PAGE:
Margarita Bryant teaches concert piano from her home on Lakeside Drive. But Margarita's life and livelihood hit a sour note when she found she was on the verge of losing her home.
All over a bill from the city of Reno in January of this year for $10.17 that she admits she overlooked.
"They just told me no, i'ts not a mistake. We're going to put your house into foreclosure," Bryant told us.
That bill was part of a larger assessment for recent improvements on Lakeside Drive. Margarita says she was out of town when the original bill came to her house. And she says she mistook several reminders sent out by the city's collection agency as junk mail since the city's logo was nowhere to be seen on any of them.
The next thing she knew the city had tacked on $545.23 in late charges and foreclosure fees for a total of $ 555.40. Margarita says she couldn't afford that.
"I don't know how the financial department can do this to citizens," Bryant said.
And Margarita is not alone. We found more than 20 properties the city was planning to put up for sale this week because of unpaid assessments, including a house on Lahontan Way that belongs to the University of Nevada School of Medicine.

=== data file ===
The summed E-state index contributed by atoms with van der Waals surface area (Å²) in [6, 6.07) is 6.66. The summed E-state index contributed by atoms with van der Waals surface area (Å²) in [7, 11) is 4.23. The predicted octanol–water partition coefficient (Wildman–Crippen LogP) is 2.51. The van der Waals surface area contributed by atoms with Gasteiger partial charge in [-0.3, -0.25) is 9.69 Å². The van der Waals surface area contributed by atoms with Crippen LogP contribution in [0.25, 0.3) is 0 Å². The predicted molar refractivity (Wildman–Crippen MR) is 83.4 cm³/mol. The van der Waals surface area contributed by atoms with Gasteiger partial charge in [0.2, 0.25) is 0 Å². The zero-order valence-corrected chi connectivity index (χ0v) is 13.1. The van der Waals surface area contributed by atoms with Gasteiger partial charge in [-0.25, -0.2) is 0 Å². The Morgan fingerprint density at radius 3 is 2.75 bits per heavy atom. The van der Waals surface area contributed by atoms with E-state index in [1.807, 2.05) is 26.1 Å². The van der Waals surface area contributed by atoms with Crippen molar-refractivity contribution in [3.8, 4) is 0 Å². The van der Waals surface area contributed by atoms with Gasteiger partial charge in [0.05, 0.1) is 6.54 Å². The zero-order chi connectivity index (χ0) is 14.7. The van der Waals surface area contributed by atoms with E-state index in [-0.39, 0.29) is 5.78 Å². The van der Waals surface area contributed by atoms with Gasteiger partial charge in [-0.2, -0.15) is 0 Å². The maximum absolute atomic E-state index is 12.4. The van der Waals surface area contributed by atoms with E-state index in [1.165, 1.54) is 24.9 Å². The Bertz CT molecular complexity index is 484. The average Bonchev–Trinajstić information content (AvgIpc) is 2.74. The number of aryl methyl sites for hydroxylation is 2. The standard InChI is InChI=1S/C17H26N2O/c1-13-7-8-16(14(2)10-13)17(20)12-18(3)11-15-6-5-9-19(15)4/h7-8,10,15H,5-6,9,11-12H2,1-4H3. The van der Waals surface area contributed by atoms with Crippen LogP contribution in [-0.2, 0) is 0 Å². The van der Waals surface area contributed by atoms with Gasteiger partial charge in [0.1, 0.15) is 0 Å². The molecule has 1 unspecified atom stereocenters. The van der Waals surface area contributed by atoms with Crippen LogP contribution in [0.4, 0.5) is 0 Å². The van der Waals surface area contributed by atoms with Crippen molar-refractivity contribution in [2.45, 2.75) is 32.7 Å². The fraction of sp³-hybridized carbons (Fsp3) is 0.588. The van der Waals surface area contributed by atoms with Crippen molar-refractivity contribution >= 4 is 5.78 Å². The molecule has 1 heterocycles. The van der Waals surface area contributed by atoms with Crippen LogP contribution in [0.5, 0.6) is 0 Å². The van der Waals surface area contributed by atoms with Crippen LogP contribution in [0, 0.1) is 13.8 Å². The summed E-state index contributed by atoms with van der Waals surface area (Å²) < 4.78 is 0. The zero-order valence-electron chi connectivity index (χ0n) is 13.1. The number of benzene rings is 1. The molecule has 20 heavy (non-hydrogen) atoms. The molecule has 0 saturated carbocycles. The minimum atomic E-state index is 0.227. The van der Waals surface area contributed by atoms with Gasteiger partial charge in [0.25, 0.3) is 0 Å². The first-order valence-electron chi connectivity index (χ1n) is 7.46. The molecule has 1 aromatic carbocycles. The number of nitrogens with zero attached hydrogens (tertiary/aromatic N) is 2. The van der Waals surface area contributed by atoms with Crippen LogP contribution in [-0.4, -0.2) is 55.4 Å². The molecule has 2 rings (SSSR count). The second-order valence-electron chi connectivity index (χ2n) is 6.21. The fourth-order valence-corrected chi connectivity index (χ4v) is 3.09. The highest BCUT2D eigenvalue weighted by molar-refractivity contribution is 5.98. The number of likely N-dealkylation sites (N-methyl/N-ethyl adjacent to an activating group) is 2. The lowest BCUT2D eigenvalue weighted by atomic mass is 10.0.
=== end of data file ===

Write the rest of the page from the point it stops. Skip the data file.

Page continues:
We called the university and they told us they too overlooked the bill. Luckily for them, they were able to pay it in time and avoid losing the home.
So is the city cracking too hard on these unpaid bills ? We asked financial director Robert Chisel.
Chisel admits it is disturbing to have a $10 assessment lead to foreclosure. He says they do try to work with homeowners but he says if some people don't pay it means others in the assessment district will wind up paying more to cover the costs. So the city can only budge so much. And after six months it's foreclosure.
"It's absolutely non-sense," Bryant said, shaking her head in disgust.
But the bottom line according to finance director Chisel: "Everyone has to pay their bills."
After we interviewed Chisel, the city of Reno did agree to take off some of the late fees and Margarita wound up paying $486 to keep the city from selling her house.
So it was a close call. But as we've seen, ignoring those bills, even the small ones, can wind up costing you more than you ever imagined.